If your baby is already enjoying a range of fruits and vegetables and you’re looking to expand his menu with exciting new flavours, then look no further than hummus!
Hummus is popular the world over, providing excellent nutrition and a unique taste that our little ones loved as babies and continue to enjoy into toddler-hood and beyond!
On this page we’re going to look at WHY hummus is so good for your baby and how to make it for him… plus we suggest some unusual twists to the regular recipe to help you create custom hummus dishes tailored to your baby’s preferences!
NOTE: Please check with your doctor before introducing these recipes to your baby. The information given here is for guidance only and does not replace professional medical advice.
Hummus – also known as houmous, hoummous, hamos, hommus or homos – is a simple blend of ground, cooked chickpeas (garbanzo beans), tahini, oil, lemon juice, garlic and seasonings.
Particularly popular in the Middle East, it’s an ancient food of disputed origins that has become globally popular, although the exact recipe varies a little from one area to another.
Yet – as you’ll see – it’s the very versatility of this amazing food that makes it such a super addition to your baby’s menu!
When made with the traditional ingredients of cooked, ground chickpeas and tahini (which is made from ground sesame seeds), hummus is a source of complete protein, containing all nine essential amino acids.
This is because the protein in the chickpeas (legumes) complements the protein in the tahini. You can read more about complete protein here on our ‘Protein Foods for Baby’ page.
This makes hummus a particularly useful food if your baby is following a vegetarian diet, because – unlike meat – very few plant foods contain complete proteins. It is necessary for anyone following a meat-free diet to consume plant based foods in particular combinations – such as the combination found in hummus.
Please note: Later in this article we suggest leaving the tahini out of hummus if there is a risk that your little one may be allergic to sesame seeds.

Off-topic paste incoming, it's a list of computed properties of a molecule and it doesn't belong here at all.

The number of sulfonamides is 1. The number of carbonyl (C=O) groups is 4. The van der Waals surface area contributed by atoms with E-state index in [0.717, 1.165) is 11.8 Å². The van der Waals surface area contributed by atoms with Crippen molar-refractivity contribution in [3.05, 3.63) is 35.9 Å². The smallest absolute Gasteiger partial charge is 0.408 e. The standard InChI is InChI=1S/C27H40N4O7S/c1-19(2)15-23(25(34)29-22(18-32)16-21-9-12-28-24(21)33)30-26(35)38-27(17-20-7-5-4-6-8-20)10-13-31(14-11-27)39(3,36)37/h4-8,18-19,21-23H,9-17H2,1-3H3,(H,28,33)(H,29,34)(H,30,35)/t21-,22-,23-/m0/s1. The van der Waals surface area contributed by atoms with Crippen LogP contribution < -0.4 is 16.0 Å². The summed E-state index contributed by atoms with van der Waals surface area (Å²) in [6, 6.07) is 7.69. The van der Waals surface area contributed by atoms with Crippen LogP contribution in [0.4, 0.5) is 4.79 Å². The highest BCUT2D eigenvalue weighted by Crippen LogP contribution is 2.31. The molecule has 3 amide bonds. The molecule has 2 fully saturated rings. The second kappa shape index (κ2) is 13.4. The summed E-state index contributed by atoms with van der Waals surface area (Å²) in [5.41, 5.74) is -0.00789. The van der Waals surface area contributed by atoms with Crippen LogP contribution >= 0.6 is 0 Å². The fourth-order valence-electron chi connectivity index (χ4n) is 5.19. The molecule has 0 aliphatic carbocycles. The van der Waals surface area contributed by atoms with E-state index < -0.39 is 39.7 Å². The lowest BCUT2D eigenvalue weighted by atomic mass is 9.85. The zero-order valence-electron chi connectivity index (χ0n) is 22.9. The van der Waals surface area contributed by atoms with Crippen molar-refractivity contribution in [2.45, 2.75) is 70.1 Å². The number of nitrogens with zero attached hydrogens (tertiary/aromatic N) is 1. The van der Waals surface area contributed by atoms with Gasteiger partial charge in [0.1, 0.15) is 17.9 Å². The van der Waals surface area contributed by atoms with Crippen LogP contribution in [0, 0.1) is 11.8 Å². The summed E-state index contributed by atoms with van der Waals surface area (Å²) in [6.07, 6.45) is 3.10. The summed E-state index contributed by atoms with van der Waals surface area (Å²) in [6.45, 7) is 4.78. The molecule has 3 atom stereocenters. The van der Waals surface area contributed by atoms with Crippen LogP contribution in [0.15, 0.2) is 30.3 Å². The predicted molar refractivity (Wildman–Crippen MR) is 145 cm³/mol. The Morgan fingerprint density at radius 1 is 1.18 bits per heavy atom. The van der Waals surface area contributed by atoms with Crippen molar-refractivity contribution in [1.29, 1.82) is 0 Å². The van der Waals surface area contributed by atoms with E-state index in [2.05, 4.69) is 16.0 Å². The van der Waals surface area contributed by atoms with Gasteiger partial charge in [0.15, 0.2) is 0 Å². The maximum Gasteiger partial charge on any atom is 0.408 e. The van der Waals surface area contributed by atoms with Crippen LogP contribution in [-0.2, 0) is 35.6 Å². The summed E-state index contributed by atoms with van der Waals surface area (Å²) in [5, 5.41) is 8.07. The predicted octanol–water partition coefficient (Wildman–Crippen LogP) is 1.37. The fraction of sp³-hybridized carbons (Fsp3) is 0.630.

Hummus made without tahini is NOT a source of complete protein by itself – but this can easily be remedied by serving it with whole grain bread.
The combination of legumes and grains forms a complete protein in the same way that the legume/seed combination does!
Hummus is also a fantastic source of:
Isn’t it great to know that a food that TASTES so wonderful can be so HEALTHY too?
In general, hummus can be given to your little one from around 8 months of age onwards, although the basic recipe may require some modification.
The ingredient in hummus that most worries parents is, perhaps, the tahini.
Tahini is made from toasted, ground sesame seeds and oil (rather like the sesame seed version of peanut butter). Allergies to sesame seeds appear to be on the rise. This is possibly because foods containing them (like hummus) are becoming more popular internationally, leading to more cases being reported.
If there is a family history of food allergy, or if your child has other allergies, you may wish to delay the introduction of hummus. Children with atopic dermatitis are deemed to be particularly at risk (see our page about sesame allergy for more information).
In any case – and as with all new foods – it’s a good idea to check with your doctor before introducing sesame seeds to your little one.
A popular alternative to delaying the introduction of hummus altogether is to make it WITHOUT tahini.
Tahini has a distinctive flavour and cannot really be substituted in your hummus recipes. It can, however, be left out altogether.
Hummus also contains raw garlic and cooked chickpeas, ingredients which may cause gas. This is why we recommend waiting until at least 8 months before introducing it, perhaps longer if your little one is particularly prone to ‘gassiness’!